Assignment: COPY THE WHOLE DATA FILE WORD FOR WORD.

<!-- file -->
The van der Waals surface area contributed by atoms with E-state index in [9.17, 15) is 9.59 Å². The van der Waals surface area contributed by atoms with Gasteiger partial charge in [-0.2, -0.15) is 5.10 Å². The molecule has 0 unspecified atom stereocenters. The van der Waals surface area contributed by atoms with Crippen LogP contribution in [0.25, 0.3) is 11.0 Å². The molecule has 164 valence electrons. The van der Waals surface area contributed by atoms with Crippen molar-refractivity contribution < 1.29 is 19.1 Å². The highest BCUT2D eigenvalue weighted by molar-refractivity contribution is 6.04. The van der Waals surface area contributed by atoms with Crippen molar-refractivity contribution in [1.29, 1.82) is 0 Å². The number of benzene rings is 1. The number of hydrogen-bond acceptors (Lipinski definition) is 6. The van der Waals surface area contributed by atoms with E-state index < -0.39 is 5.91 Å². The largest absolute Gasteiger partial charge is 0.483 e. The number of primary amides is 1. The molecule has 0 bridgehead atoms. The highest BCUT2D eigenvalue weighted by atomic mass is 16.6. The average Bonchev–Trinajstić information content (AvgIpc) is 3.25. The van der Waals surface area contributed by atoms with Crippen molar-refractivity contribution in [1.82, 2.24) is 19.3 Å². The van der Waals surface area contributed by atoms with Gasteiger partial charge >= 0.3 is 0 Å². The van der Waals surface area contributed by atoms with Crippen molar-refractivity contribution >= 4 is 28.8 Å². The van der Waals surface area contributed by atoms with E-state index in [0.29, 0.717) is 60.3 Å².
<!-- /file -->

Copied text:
The van der Waals surface area contributed by atoms with E-state index in [9.17, 15) is 9.59 Å². The van der Waals surface area contributed by atoms with Gasteiger partial charge in [-0.2, -0.15) is 5.10 Å². The molecule has 0 unspecified atom stereocenters. The van der Waals surface area contributed by atoms with Crippen LogP contribution in [0.25, 0.3) is 11.0 Å². The molecule has 164 valence electrons. The van der Waals surface area contributed by atoms with Crippen molar-refractivity contribution < 1.29 is 19.1 Å². The highest BCUT2D eigenvalue weighted by molar-refractivity contribution is 6.04. The van der Waals surface area contributed by atoms with Crippen molar-refractivity contribution in [1.29, 1.82) is 0 Å². The number of benzene rings is 1. The number of hydrogen-bond acceptors (Lipinski definition) is 6. The van der Waals surface area contributed by atoms with E-state index < -0.39 is 5.91 Å². The largest absolute Gasteiger partial charge is 0.483 e. The number of primary amides is 1. The molecule has 0 bridgehead atoms. The highest BCUT2D eigenvalue weighted by atomic mass is 16.6. The average Bonchev–Trinajstić information content (AvgIpc) is 3.25. The van der Waals surface area contributed by atoms with Crippen molar-refractivity contribution in [1.82, 2.24) is 19.3 Å². The van der Waals surface area contributed by atoms with Gasteiger partial charge >= 0.3 is 0 Å². The van der Waals surface area contributed by atoms with Crippen molar-refractivity contribution >= 4 is 28.8 Å². The van der Waals surface area contributed by atoms with E-state index in [0.29, 0.717) is 60.3 Å².